Whale Scent

There was a time I was smaller than this. Barefoot, summer-frocked, home-cut hair. If were lucky, smelling like cheap ice pops. It was one of those times I followed my father along the seawall. The storm had passed, it was warm, the tide halfway. My father, who photographed everything; I don’t recall him holding a camera. Everything I remember smelt like clean salt and beach heated seaweed; perhaps because it was fresh. The whale was fresh. We were empty handed. This memory opens like a box of that fresh sea air, streams out, tidal, blue-green. We are tiny, perched over a rock. Below us the whale carcass looks, mournful, out to the ocean. It cannot go home. It is oblivious to my awe, to being an  object of awakening. The oceans are That Big. Nature is immense. Above us, sky, space. We are tiny, perched in time, perched in space.
I was four, maybe five years old. Forty years ago.
And here, on Wansonmouth Beach, I am walking, barefoot. My daughter cuts my hair and I forget what colour it is now. I have always been her hair-dolly. Dog runs by, doing her dog smiles. The tide is halfway, dragging surf all up my trousers. I follow a sand line through the small rocks that poke your instep. A storm, I am thinking, has uncovered that rock, for I don’t recall it. Gulls sit all over it. It must be warm. The air is warm, though it is raining. I don’t have a camera. I carry my shoes and a flask of coffee. The rock is not a rock, it looks like a pile of tarpaulins. Only sticking up through the fabric and sand are vast vertebrae, as big as my grown-up head. Recognisable only by bones, I have found a beached whale. Dog rolls at its periphery.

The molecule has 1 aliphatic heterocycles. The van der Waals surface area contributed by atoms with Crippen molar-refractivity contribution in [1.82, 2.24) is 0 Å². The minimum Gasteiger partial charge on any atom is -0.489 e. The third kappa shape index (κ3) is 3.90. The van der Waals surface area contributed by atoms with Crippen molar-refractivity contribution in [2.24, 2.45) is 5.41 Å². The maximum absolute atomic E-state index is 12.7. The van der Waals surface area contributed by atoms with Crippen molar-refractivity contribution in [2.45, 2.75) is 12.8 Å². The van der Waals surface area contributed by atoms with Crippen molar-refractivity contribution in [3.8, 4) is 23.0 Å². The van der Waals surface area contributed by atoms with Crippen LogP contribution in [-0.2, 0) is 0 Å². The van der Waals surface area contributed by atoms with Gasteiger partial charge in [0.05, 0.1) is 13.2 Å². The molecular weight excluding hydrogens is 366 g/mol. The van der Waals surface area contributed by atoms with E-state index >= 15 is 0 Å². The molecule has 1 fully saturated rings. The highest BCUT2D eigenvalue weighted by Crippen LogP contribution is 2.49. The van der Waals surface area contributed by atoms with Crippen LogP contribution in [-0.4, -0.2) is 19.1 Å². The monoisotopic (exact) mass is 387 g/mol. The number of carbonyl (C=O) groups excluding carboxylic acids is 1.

It smells, not like a land mammal would. No sweet-sickness. It’s like… maybe if you take the earth element from a dry cowpat and soak it in ancient seaweed oil?
Pleasant and unpleasant in equal parts.
One does not necessarily want ones dog to smell thus.
Called away, she follows over to what is a skull, not a pale boulder. Bare of flesh, it has the same smell.
‘You are far from your body.’ I whisper; agog at the hole where the vertebrae would have connected. The structure, the engineering of it, like an iron ship. ‘But you are facing the sea.’
I stand behind it, watching Dog play in the white water, watching the rise of the waves.
That rich oil-salt smell: the sky above.


Jo said…
How very sad though. I hate seeing beached whales or dolphins. They do make one feel very small though.
Dixie@dcrelief said…
Such a lovely, though sad sentiment. It almost seems as if you'd found the very old whale of your childhood!
Lisa Southard said…
Hopefully this one perished of being suitably aged. Plastic ingestion is a big problem for whales, so we are making efforts to reduce our plastic consumption.

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